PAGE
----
The group entered Walker’s Pass, camped for several days at the junction of the main and south forks of the Kern River and rejoined Fremont at San Jose after missing the original rendezvous on the Kings River.

Because his topographer described to him a river running through the lower edge of the Sierra Nevada, Fremont, forgetting or ignoring the earlier names of this lively stream, named it for Edward Kern.


Kern later served as commander at Sutter’s Fort and mounted relief efforts to aid American emigrants trapped in the snows of the Sierra, including the famous Donner family. Kern also led several successful expeditions against the Indians from Fort Sutter, both militarily and diplomatically.

He returned to Philadelphia in 1848 after his work in California had added new territory to the United States, but just couldn’t resume the humdrum existence of teaching drawing to young Philadelphians. Fremont was getting ready for a new expedition to the West, abetted by his father-in-law, Sen. Thomas Hart Benton of Missouri, this one to establish a railroad route westward between the 37th and 38th parallels. Congress declined to pay for this one and Fremont went ahead with private financing.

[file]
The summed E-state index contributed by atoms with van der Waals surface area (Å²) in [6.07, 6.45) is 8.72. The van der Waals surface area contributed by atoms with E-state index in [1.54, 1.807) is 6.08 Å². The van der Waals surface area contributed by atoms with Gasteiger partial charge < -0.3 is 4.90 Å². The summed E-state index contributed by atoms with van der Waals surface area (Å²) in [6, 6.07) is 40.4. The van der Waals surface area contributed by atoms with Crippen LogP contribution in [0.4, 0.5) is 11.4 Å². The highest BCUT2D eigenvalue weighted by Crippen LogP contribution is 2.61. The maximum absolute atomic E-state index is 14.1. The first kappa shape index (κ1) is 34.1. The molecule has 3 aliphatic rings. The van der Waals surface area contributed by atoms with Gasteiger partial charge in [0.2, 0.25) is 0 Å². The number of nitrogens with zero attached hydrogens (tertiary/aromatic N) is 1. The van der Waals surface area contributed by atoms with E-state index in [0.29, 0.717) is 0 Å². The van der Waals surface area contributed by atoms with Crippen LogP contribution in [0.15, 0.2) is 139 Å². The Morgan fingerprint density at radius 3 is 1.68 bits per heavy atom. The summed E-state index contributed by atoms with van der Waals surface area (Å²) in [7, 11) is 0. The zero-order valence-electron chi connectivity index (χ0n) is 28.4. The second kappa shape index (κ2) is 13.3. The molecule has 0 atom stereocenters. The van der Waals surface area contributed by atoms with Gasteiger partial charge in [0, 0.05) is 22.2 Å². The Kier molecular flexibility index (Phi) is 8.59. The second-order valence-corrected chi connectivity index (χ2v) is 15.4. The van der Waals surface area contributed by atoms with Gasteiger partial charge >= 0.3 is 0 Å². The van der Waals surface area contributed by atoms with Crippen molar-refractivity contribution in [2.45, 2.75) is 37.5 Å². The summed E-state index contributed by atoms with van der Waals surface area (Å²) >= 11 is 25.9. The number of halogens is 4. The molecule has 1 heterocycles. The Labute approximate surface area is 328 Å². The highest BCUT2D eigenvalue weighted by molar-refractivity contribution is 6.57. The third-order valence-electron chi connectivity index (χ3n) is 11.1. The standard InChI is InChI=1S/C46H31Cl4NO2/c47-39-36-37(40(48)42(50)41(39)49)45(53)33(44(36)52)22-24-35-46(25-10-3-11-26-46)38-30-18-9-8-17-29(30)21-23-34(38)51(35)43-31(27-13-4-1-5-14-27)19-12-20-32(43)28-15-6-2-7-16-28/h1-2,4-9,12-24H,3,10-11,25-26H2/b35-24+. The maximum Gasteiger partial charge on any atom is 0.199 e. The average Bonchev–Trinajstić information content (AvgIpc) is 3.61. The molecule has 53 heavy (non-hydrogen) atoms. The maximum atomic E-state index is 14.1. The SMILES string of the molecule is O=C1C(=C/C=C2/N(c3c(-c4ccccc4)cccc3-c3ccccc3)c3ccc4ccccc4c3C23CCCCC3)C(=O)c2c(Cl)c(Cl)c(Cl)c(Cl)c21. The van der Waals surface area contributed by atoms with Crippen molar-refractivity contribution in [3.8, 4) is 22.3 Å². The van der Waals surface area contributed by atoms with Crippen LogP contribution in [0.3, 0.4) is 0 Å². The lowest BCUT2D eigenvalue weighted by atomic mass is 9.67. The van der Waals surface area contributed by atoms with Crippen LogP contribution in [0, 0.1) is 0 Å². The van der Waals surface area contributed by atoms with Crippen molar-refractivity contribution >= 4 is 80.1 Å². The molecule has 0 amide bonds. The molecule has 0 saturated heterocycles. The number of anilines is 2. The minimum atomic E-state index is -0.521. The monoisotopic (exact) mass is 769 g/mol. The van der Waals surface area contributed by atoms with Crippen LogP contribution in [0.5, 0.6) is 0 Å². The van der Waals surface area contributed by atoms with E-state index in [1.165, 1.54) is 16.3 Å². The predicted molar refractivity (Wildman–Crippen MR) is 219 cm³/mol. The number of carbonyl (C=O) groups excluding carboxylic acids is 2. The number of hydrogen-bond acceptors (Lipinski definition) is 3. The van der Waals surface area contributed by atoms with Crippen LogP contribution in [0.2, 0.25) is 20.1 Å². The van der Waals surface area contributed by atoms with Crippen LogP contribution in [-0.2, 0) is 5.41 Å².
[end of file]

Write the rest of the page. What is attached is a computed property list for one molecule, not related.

Kern signed on and convinced his two brothers to join him. The fourth expedition moved out Oct. 20, 1848, but proved difficult almost from the start. Diaries of Benjamin and Richard Kern and others reveal incredibly harsh conditions the group encountered through the mountains along the Rio Grande Del Norte in New Mexico.